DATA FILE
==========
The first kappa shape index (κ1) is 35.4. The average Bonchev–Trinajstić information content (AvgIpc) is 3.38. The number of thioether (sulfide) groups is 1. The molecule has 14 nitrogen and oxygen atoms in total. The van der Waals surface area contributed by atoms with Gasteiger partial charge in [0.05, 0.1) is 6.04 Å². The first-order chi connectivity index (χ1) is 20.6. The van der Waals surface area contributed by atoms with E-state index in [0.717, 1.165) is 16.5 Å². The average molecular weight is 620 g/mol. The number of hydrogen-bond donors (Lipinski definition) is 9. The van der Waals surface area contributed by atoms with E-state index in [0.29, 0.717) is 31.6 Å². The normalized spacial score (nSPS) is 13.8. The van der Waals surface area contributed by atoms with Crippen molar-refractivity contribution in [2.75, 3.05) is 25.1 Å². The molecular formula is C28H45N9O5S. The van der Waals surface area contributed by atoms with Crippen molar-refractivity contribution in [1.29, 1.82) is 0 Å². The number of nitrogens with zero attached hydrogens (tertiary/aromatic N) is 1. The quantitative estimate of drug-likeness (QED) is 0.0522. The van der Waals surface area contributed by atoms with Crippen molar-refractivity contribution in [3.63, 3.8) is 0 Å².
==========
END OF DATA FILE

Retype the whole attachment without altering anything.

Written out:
The first kappa shape index (κ1) is 35.4. The average Bonchev–Trinajstić information content (AvgIpc) is 3.38. The number of thioether (sulfide) groups is 1. The molecule has 14 nitrogen and oxygen atoms in total. The van der Waals surface area contributed by atoms with Gasteiger partial charge in [0.05, 0.1) is 6.04 Å². The first-order chi connectivity index (χ1) is 20.6. The van der Waals surface area contributed by atoms with E-state index in [0.717, 1.165) is 16.5 Å². The average molecular weight is 620 g/mol. The number of hydrogen-bond donors (Lipinski definition) is 9. The van der Waals surface area contributed by atoms with E-state index in [0.29, 0.717) is 31.6 Å². The normalized spacial score (nSPS) is 13.8. The van der Waals surface area contributed by atoms with Crippen molar-refractivity contribution in [2.75, 3.05) is 25.1 Å². The molecular formula is C28H45N9O5S. The van der Waals surface area contributed by atoms with Crippen molar-refractivity contribution in [1.29, 1.82) is 0 Å². The number of nitrogens with zero attached hydrogens (tertiary/aromatic N) is 1. The quantitative estimate of drug-likeness (QED) is 0.0522. The van der Waals surface area contributed by atoms with Crippen molar-refractivity contribution in [3.63, 3.8) is 0 Å².